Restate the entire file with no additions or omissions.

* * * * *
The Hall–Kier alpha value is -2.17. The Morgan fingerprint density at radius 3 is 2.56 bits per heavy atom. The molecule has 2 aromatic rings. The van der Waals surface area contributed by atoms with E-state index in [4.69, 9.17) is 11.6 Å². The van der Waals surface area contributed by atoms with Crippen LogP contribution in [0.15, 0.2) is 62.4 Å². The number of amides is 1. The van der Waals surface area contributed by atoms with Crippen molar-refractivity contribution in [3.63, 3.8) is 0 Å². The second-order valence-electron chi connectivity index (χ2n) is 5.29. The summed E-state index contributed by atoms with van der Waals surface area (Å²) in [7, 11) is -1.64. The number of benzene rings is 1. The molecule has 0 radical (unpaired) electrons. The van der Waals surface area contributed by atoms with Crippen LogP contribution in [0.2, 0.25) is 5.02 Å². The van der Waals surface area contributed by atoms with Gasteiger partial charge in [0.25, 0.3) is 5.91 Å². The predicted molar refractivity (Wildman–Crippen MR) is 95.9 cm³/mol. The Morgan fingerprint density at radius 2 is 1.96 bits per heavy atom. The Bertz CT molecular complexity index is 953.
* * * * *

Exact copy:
The Hall–Kier alpha value is -2.17. The Morgan fingerprint density at radius 3 is 2.56 bits per heavy atom. The molecule has 2 aromatic rings. The van der Waals surface area contributed by atoms with E-state index in [4.69, 9.17) is 11.6 Å². The van der Waals surface area contributed by atoms with Crippen LogP contribution in [0.15, 0.2) is 62.4 Å². The number of amides is 1. The van der Waals surface area contributed by atoms with Crippen molar-refractivity contribution in [3.63, 3.8) is 0 Å². The second-order valence-electron chi connectivity index (χ2n) is 5.29. The summed E-state index contributed by atoms with van der Waals surface area (Å²) in [7, 11) is -1.64. The number of benzene rings is 1. The molecule has 0 radical (unpaired) electrons. The van der Waals surface area contributed by atoms with Crippen LogP contribution in [0.2, 0.25) is 5.02 Å². The van der Waals surface area contributed by atoms with Gasteiger partial charge in [0.25, 0.3) is 5.91 Å². The predicted molar refractivity (Wildman–Crippen MR) is 95.9 cm³/mol. The Morgan fingerprint density at radius 2 is 1.96 bits per heavy atom. The Bertz CT molecular complexity index is 953.